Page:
Nydresha was among the 100 students targeted for after-school tutoring in the past year because their 2013 performance suggested that with the right intervention, they could get up to grade level and pass this time around. But Nydresha’s focus was on cheerleading practice. The state exams don’t carry personal consequences for students, but the Newark Public Schools’ annual elementary cheerleading tournament does.
Nydresha and Sarah have been on the Quitman cheerleading team since third grade. Each year, they and their teammates begin practice in October and perform during the boys’ and girls’ basketball season. Then in early May, they stop attending games and train intensely for the annual citywide competition, not unlike the last-minute test-prep seen at many underperforming schools nationally. Hay joins the two cheerleading coaches each spring when she gets home from college. Her job is to choreograph a routine to win.
“You have squads that practice from September to May, and I only have four weeks,” said Hay, who became a cheerleading coach at age 16 after, along with three of her teammates. “I’ve gotta make it happen within those four weeks.”
Last year, the Quitman girls won second place in the upper-division cheer and dance category. The school also scored four individual first-place awards, one of them for Sarah, who won the title Miss Yell.
This year, more teams would be participating, and Quitman was bracing for stiff competition from Alexander Street School, which is being converted to a charter school this summer because of failing academic performance. Hay decided to include more and harder stunts than in years past. To pull them off, she would rely on Nydresha, the smallest of the middle-school girls on the team. And she would require everyone to practice five days a week for two hours or more, a commitment that only 14 girls were able to keep, down from about 35 who started the season. The school also mandates that cheerleaders keep a minimum 2.0 GPA and good behavior. Nydresha at one point contemplated quitting to join the technology club, which produces the yearbook, but the technology teacher wouldn’t allow it. She told her she had to finish what she started.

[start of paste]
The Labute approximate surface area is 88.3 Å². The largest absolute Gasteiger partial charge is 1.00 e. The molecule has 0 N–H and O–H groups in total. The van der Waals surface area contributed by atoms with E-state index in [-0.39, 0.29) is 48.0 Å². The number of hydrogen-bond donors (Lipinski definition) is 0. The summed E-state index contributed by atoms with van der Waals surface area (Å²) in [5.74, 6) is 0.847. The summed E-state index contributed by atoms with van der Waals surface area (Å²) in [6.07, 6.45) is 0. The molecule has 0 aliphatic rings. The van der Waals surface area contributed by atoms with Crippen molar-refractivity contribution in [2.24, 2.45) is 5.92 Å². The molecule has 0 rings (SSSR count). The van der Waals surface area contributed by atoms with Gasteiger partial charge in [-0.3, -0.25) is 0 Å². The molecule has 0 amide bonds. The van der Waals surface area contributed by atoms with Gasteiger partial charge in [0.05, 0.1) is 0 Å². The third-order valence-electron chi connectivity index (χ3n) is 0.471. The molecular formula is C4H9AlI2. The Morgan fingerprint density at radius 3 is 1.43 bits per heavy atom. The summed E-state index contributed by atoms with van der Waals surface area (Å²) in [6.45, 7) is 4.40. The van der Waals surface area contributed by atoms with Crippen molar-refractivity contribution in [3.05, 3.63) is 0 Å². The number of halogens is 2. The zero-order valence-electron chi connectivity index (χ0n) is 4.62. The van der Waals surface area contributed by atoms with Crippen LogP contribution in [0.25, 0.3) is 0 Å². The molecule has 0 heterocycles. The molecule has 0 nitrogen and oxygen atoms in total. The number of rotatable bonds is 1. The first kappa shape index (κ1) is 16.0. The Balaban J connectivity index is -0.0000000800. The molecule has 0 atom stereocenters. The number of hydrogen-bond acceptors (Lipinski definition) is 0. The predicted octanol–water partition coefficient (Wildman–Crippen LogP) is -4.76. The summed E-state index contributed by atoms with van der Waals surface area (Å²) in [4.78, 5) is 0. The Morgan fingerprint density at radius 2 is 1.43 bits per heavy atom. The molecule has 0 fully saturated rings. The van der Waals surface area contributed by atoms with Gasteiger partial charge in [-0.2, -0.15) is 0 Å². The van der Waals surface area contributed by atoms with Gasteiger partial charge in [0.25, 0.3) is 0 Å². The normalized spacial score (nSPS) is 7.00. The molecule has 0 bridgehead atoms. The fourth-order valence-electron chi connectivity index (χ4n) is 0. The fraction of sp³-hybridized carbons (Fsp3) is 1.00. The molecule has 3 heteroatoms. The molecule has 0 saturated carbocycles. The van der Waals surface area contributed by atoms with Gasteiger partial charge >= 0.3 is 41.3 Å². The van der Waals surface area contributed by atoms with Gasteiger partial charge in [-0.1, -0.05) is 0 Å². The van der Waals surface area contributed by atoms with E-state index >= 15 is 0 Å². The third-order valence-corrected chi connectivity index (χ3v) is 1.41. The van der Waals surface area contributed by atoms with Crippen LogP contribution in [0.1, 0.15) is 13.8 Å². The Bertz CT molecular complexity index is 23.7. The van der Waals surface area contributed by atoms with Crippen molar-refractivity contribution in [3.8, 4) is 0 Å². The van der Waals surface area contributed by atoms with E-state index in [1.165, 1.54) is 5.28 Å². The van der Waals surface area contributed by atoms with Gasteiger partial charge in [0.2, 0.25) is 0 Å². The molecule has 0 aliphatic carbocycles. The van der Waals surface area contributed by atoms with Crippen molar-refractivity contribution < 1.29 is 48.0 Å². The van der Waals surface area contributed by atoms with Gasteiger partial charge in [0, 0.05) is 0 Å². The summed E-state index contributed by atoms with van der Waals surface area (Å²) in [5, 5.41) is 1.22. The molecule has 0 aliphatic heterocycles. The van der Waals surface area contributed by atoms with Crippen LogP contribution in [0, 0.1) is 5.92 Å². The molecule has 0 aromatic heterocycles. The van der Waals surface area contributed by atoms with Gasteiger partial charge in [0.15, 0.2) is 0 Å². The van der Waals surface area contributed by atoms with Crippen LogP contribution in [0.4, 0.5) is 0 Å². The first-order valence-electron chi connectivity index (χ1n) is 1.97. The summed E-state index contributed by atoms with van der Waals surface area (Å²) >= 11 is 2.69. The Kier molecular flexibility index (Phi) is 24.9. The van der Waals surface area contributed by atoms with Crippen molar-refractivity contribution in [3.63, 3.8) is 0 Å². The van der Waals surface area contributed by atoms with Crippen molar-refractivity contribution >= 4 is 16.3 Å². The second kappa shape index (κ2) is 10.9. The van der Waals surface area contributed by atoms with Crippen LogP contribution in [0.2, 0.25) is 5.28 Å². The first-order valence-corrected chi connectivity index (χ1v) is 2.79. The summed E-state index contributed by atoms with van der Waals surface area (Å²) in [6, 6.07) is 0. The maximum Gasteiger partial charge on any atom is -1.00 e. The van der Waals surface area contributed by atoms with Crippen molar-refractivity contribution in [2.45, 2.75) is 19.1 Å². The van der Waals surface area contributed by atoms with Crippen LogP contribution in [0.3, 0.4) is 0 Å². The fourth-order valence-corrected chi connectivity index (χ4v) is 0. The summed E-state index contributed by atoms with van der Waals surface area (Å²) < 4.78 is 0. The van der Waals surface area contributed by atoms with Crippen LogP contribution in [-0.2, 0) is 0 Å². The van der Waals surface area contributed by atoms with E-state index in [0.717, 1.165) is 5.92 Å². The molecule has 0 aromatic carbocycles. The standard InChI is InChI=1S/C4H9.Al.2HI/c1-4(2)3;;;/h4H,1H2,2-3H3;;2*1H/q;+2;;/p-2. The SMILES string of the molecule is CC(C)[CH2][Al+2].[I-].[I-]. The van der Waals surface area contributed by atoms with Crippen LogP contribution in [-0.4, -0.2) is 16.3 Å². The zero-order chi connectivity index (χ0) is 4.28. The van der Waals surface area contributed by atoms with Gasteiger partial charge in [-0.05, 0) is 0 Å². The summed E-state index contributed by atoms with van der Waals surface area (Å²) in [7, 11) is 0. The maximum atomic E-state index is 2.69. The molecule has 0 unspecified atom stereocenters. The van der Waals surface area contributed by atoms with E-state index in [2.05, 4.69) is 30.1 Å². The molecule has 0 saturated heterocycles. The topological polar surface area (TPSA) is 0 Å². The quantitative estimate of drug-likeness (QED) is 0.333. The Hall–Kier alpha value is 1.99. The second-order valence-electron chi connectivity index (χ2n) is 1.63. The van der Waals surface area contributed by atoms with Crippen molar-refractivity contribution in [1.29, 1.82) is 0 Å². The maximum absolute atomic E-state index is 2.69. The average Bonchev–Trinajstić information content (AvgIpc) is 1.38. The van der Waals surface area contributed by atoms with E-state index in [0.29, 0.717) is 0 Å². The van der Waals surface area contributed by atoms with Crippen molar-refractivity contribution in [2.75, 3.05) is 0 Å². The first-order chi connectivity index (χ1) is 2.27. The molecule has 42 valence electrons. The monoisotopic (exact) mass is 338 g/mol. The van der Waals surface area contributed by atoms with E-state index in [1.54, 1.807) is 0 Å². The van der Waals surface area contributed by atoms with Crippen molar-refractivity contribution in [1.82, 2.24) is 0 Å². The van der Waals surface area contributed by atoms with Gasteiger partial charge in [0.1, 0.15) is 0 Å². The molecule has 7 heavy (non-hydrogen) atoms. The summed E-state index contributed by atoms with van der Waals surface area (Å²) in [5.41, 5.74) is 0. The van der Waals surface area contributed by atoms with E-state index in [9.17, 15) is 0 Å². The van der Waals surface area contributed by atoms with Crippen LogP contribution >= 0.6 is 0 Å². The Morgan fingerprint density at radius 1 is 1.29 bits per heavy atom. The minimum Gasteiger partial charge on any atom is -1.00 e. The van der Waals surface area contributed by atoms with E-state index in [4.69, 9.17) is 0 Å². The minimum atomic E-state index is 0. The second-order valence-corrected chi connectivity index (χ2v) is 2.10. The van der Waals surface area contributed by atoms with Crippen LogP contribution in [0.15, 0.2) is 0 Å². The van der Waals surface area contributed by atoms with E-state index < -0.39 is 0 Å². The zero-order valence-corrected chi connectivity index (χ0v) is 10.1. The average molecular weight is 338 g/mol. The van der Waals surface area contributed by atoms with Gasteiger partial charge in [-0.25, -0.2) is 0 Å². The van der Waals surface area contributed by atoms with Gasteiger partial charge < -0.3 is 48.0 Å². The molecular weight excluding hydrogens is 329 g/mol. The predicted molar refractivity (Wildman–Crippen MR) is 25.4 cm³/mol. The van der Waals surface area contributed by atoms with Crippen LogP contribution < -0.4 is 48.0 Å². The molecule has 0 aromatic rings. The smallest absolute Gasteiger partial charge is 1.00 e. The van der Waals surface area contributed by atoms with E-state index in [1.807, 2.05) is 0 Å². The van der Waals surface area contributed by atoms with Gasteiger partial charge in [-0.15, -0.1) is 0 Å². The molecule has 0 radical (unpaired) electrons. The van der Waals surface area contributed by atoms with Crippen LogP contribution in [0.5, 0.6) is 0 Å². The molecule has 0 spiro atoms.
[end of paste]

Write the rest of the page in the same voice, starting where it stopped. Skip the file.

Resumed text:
Nydresha’s seven stunts were spread throughout a tournament routine that included a 40-second performance to a music mix Hay made, a 50-second cheer and then another minute performing to the music, which included bits by Whitney Houston, Icona Pop, Rhianna, and Beyoncé.
The cheer, written by Hay, went like this:
Guess who’s back/
And better than before?/
Quitman Street Peacocks/
Here to rock this floor/
Simply the greatest/
The best you can define/
Champions, you know it/
This year’s our time/
Number one by far/
Watch us as/
We reach the stars/
Our fame continues/
It’s all in the name/
Quitman Street Peacocks/
Will put them to shame/
So, yeah, that’s right/
This is our year/
One Thursday in late May, at the 11th-to-last practice before the tournament, the pressure was palpable. Over and over, Hay made the girls repeat their routine until Nydresha, in turquoise shorts, could perfect the count to swing her leg around in a stunt called the pendulum. It involved doing a single-legged backbend while hoisted in the air and then whipping the lifted leg from behind her body to the front. She kept coming around on five-six and needed to wait for seven-eight.
“You know if you bend your leg, you’re going straight to the floor,” Hay said.
Then practicing the yo-yo, Nydresha fell, and in pain and frustration, cursed at another girl for dropping her.
Her mother, watching in the Quitman basement next to Sarah’s mom, giggled. “I should’ve videotaped that,” she said. She took out her phone to be ready next time.
During a break, Nydresha found herself torn between her coaches, who told the girls not to eat anything until practice was over so they wouldn’t get sick, and her mother, who brought chicken wings and instructed Nydresha to eat them. She did, even though she said the meat tasted funny.
“My mom likes to get me in trouble,” Nydresha told me meekly, also apologizing for her cursing.
“I don’t care,” Drea replied. “You gotta eat . . . It ain’t gonna kill you.” To which she added, within earshot of the coaches: “I’m trying to get her fat. She’s small like her mother.” She said later that she would have pulled Nydresha out of practice if the coaches pressed the issue further. “Don’t play around with my baby,” she said. “This is not your baby. This is mine. I feed my baby.”
As the practice wore on, Hay was tough on all the girls. She told them they looked “brand new” that day, that “if you all want to act like you don’t know what you’re doing, I could leave.”
“Everybody gets hit,” she said. “Everybody falls. You have to get up. You have to keep going.”
Nydresha did keep going, and by the end of practice, she was getting through the routine without mistakes. Hay hugged her as they walked out.
As the sun beat down in Newark on the morning of Saturday, June 7, hundreds of people congregated outside the locked doors of the Weequahic High School gymnasium, a gleaming three-year-old facility tucked behind a 1930s-era school building. Waiting to get inside were parents, relatives, teachers, and other school staff, all there to support the 19 teams from all over Newark. When the doors finally opened at 12:15 p.m., it took more than an hour for everyone to pass through a metal detector and take a seat in the bleachers.
Nydresha’s mother sat on the floor in front of the first row, at the feet of Nydresha’s father, who was there with her 2-year-old half-sister and her paternal uncle, who is Quitman’s head custodian. For Nydresha’s big day, her parents sat together like the family they once were. Nydresha adores her current stepmother and her “fairy godmother,” as she calls the mother of her two older half-siblings, but still sometimes wishes her parents were a couple again.